The following chart7 shows the dramatic inverse relationship between elephant and human populations in Africa. Elephants are found where human populations are the lowest, or, as in South Africa and Kenya, where elephants are largely within national parks or preserves.
The root cause of human-elephant conflict is the exploding human population growth and resultant pressure on elephant habitat. Habitat loss and degradation inevitably lead to conflict. As Kenya's human population soars, elephant populations will continue to be under greater pressure.
Throughout the elephant world, in Asia and Africa, humans and elephants are killing each other and destroying food sources. Both the Asian and African Specialist Groups of the IUCN have assigned task forces to address human-elephant conflict (HEC).
Humans killed by elephants
S.S. Bist (Inspector General of Forests and Director Project Elephant) gives us the following data in a recent article, An Overview of Elephant Conservation in India1. Project Elephant claims some success in reducing the number of annual human deaths, but Bist admits that similar reductions have not occurred in regard to crop and property damage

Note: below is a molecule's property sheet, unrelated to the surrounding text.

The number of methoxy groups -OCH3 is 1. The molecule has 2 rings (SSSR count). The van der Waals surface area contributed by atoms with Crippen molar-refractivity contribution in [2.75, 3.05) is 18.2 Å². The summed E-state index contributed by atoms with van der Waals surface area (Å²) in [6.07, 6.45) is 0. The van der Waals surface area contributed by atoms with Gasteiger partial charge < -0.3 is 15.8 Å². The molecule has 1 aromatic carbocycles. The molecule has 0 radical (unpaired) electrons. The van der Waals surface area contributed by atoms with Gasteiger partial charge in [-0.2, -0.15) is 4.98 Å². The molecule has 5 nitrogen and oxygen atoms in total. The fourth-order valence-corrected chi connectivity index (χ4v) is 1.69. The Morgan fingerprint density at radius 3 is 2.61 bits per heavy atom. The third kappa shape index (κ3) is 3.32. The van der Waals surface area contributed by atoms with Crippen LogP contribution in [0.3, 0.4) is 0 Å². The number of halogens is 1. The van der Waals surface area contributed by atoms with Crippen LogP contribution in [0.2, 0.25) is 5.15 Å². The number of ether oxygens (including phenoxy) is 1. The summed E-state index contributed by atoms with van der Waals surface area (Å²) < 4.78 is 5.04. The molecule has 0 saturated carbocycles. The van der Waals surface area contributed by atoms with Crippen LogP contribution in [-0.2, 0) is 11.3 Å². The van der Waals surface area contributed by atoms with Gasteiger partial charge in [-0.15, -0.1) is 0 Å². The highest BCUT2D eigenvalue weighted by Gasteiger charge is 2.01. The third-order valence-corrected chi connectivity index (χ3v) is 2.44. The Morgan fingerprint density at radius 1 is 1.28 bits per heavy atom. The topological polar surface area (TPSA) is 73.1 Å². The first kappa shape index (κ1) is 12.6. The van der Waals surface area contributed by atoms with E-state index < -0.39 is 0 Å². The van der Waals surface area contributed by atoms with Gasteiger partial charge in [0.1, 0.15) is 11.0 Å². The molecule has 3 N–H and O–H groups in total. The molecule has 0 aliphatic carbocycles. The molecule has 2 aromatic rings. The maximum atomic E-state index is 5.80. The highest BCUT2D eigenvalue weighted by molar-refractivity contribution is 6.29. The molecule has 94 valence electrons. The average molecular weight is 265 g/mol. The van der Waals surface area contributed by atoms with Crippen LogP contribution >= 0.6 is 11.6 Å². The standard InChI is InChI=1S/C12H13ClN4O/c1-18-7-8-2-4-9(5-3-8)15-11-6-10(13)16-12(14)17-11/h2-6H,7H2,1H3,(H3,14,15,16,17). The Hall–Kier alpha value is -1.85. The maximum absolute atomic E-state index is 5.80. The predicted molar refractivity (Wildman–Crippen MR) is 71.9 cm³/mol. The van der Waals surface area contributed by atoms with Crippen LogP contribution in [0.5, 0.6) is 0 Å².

igam2 reports of the levels of damage that can be caused by small groups of elephants as habitat degradation leads to HEC.
"In and around this region (Ranchi, Jharkhand), villagers on the fringes of the forests say they never saw elephants prior to the 1980’s, let alone had any conflicts with them. However, as a result of human population growth and resultant habitat pressures, human-elephant conflicts increased dramatically. As forests become more fragmented and degraded or are converted to monoculture plantations, both elephant feeding and migratory patterns are disrupted. The results are sadly predictable.
A herd of 13-18 elephants killed seven people during one five month period. Another herd of about 60 elephants killed 11 people in 1988 and another 12 in 1989.